Cenk Uygur on His New Show at Current, Bringing a New Generation to TV News, and His Pop Culture Obsessions

When Cenk Uygur declined to renew his contract with MSNBC earlier this year, he said it was out of a desire not to toe an establishment line he felt was being laid down for him by the network. In September, Current TV announced that it had hired him to join fellow progressive firebrand Keith Olbermann, starting a new show that will premiere on Monday, December 5 at 7pm. I spoke to him about the creative freedom he says he’s found at Current, what he looks for in a guest and a panel, and the themes that run through his favorite movies and television shows.

When you left MSNBC, you talked about the limitations of the role the network seemed to want you to play. And your online show’s always seemed very liberating. How much freedom do you feel you have at Current to define your role and the tone of the show?

It appears that I have 100 percent freedom. There has been absolutely no restraint here whatsoever, God bless their hearts. No restraint stylistically. No restraint substantively. It’s been a blessing. It’s not a dig on MSNBC, they do what they do. You’ve got a system over there…the good hosts begin to stray from that and put their own stamp on that. Here we get to start fresh and create a whole different kind of show. I think people will look at and it say this isn’t a normal cable news show

What do you think Current’s learned from Keith Olbermann’s tenure? Has his experience made for a smoother transition for you? Taken together, how do you think you and Olbermann define Current’s brand?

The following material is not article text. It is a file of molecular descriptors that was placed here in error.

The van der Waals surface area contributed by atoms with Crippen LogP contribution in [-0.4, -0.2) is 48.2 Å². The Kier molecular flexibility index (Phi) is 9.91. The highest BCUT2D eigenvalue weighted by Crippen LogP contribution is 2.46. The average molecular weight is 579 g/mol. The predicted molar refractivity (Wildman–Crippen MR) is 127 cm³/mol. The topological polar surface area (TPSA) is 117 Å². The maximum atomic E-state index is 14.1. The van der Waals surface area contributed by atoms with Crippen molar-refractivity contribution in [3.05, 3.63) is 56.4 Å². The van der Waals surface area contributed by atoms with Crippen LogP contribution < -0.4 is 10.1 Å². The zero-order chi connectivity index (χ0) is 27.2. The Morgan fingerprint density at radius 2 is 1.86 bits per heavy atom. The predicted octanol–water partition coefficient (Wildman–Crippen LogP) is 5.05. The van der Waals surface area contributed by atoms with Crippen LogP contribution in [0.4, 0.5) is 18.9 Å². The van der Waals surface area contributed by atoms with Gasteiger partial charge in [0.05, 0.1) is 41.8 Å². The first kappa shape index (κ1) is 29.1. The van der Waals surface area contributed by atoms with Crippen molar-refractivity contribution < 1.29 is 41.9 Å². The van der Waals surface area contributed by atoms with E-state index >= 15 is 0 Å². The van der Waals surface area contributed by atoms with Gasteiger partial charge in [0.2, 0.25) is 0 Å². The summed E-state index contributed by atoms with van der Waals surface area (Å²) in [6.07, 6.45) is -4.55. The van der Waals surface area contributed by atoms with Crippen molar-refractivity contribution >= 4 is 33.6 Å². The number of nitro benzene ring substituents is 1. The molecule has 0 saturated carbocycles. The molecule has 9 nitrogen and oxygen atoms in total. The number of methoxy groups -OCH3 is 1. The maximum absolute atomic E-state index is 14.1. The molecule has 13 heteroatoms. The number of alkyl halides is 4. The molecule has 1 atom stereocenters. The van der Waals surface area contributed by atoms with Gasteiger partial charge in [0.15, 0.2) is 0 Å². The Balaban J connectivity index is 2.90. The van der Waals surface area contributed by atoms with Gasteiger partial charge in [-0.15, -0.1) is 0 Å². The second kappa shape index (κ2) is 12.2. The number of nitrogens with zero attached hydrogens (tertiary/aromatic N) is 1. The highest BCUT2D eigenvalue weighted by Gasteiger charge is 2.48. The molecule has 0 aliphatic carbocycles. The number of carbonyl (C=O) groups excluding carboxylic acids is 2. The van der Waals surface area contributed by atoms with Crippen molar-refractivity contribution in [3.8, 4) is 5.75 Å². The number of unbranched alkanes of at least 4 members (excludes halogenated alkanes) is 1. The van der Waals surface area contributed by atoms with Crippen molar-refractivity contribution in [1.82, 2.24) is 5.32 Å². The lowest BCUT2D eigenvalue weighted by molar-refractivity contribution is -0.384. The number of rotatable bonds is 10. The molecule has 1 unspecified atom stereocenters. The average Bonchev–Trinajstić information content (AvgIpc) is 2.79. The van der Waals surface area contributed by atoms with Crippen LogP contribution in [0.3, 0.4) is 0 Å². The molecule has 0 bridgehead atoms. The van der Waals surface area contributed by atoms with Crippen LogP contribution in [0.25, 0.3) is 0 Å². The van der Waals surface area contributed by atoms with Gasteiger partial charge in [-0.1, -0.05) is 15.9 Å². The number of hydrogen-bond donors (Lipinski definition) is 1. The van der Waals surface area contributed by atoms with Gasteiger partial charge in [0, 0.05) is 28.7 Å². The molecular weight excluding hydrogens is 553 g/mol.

They’ve created an outlet here on television that lets strong folks do strong programming. Nobody’s going to check Keith Olbermann. That reassured me that this was a place where I was going to get to create an independent program.

Did the fact that Current signed Olbermann make the network a more attractive destination for you?

Sure, yeah. That meant that they were making a significant investment in progressive programming and strong independent programming, and they were headed in the right direction.

You’ve talked about the importance of developing younger audiences. How do you plan to do that? Especially on a channel that may not be a regular part of younger viewers’ rotation?

I think we have a younger audience because we do things differently. It’s a much more conversational, relaxed, irreeverant show. It’s not stiff. The whole thing reeks of faith…I just read an article the other day where it says it turns out the younger generation is a little more skeptical. They’re looking for something genuine. So many of the other shows use the same, old, tired analysts. We’ve got different strong progressive analysts.

What do you think of moves like NBC’s hiring of Chelsea Clinton to do segments? Do younger viewers want to see themselves on screen? A certain kind of tone? A style of presenting content?

I’m always amused by how they try to fix real issues that they have by putting a facade on it. We hired a young person! We hired Chelsea Clinton! She’s a young person and she has a famous name! The problem is you don’t understand that you’re doing programming from 1955. So much of television is so fake. If you take a young person and insert it into a fake facade, it reinforces the idea that it’s a facade. You haven’t solved the problem at all…Meghan McCain, like her or dislike her, she has strong views, there’s value in her message. But you want to see someone who’s keeping it real. Wes Clark Jr. , we don’t have him as a co-host because he’s the son of the general. He ran in, what, 2004? It’s been a long time. We use him because that guy is passionate and the audience reacts to him. He reaches his audience at their gut level.